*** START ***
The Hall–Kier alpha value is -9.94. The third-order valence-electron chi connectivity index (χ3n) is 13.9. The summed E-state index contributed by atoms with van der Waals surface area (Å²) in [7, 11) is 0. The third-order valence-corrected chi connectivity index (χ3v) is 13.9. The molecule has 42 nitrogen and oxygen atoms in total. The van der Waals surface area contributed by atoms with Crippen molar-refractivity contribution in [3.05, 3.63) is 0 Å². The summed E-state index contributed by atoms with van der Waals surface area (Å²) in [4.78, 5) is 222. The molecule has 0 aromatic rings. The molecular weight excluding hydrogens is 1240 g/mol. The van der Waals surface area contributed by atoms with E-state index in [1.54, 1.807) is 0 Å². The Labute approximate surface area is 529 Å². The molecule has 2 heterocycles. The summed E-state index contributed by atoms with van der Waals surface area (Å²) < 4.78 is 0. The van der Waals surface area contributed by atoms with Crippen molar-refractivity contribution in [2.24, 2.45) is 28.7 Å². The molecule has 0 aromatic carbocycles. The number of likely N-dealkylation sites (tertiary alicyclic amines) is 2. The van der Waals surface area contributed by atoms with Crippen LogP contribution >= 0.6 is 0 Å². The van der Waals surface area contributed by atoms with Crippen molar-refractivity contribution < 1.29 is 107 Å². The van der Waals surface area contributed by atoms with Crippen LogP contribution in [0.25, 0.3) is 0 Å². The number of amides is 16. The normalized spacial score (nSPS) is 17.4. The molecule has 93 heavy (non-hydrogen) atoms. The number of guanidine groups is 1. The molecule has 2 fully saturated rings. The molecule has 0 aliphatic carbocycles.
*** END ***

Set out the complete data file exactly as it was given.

The Hall–Kier alpha value is -9.94. The third-order valence-electron chi connectivity index (χ3n) is 13.9. The summed E-state index contributed by atoms with van der Waals surface area (Å²) in [7, 11) is 0. The third-order valence-corrected chi connectivity index (χ3v) is 13.9. The molecule has 42 nitrogen and oxygen atoms in total. The van der Waals surface area contributed by atoms with Crippen molar-refractivity contribution in [3.05, 3.63) is 0 Å². The summed E-state index contributed by atoms with van der Waals surface area (Å²) in [4.78, 5) is 222. The molecule has 0 aromatic rings. The molecular weight excluding hydrogens is 1240 g/mol. The van der Waals surface area contributed by atoms with E-state index in [1.54, 1.807) is 0 Å². The Labute approximate surface area is 529 Å². The molecule has 2 heterocycles. The summed E-state index contributed by atoms with van der Waals surface area (Å²) < 4.78 is 0. The van der Waals surface area contributed by atoms with Crippen molar-refractivity contribution in [2.24, 2.45) is 28.7 Å². The molecule has 0 aromatic carbocycles. The number of likely N-dealkylation sites (tertiary alicyclic amines) is 2. The van der Waals surface area contributed by atoms with Crippen LogP contribution >= 0.6 is 0 Å². The van der Waals surface area contributed by atoms with Crippen molar-refractivity contribution < 1.29 is 107 Å². The van der Waals surface area contributed by atoms with Crippen LogP contribution in [0.25, 0.3) is 0 Å². The number of amides is 16. The normalized spacial score (nSPS) is 17.4. The molecule has 93 heavy (non-hydrogen) atoms. The number of guanidine groups is 1. The molecule has 2 fully saturated rings. The molecule has 0 aliphatic carbocycles.